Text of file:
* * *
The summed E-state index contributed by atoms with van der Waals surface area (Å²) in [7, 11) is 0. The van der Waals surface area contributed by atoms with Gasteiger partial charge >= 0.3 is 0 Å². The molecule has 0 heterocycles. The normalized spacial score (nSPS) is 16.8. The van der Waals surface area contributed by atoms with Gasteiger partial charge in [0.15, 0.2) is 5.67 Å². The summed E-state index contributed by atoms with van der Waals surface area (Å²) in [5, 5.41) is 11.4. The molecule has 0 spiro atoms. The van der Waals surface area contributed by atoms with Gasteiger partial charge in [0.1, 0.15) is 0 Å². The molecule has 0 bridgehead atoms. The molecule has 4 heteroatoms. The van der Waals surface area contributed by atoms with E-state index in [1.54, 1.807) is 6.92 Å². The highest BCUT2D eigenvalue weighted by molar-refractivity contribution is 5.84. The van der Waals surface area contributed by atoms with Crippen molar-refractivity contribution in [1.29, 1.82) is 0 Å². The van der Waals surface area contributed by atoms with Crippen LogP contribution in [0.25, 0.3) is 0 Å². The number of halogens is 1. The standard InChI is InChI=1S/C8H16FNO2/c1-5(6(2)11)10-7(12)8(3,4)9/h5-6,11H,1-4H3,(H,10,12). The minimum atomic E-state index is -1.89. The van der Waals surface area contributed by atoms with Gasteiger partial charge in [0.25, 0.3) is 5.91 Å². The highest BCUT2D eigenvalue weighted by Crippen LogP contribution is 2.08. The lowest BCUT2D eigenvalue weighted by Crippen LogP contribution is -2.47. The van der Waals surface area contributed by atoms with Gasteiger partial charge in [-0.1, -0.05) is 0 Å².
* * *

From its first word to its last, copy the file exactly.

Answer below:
The summed E-state index contributed by atoms with van der Waals surface area (Å²) in [7, 11) is 0. The van der Waals surface area contributed by atoms with Gasteiger partial charge >= 0.3 is 0 Å². The molecule has 0 heterocycles. The normalized spacial score (nSPS) is 16.8. The van der Waals surface area contributed by atoms with Gasteiger partial charge in [0.15, 0.2) is 5.67 Å². The summed E-state index contributed by atoms with van der Waals surface area (Å²) in [5, 5.41) is 11.4. The molecule has 0 spiro atoms. The van der Waals surface area contributed by atoms with Gasteiger partial charge in [0.1, 0.15) is 0 Å². The molecule has 0 bridgehead atoms. The molecule has 4 heteroatoms. The van der Waals surface area contributed by atoms with E-state index in [1.54, 1.807) is 6.92 Å². The highest BCUT2D eigenvalue weighted by molar-refractivity contribution is 5.84. The van der Waals surface area contributed by atoms with Crippen molar-refractivity contribution in [1.29, 1.82) is 0 Å². The van der Waals surface area contributed by atoms with Crippen LogP contribution in [0.25, 0.3) is 0 Å². The number of halogens is 1. The standard InChI is InChI=1S/C8H16FNO2/c1-5(6(2)11)10-7(12)8(3,4)9/h5-6,11H,1-4H3,(H,10,12). The minimum atomic E-state index is -1.89. The van der Waals surface area contributed by atoms with Gasteiger partial charge in [0.25, 0.3) is 5.91 Å². The highest BCUT2D eigenvalue weighted by Crippen LogP contribution is 2.08. The lowest BCUT2D eigenvalue weighted by Crippen LogP contribution is -2.47. The van der Waals surface area contributed by atoms with Gasteiger partial charge in [-0.1, -0.05) is 0 Å².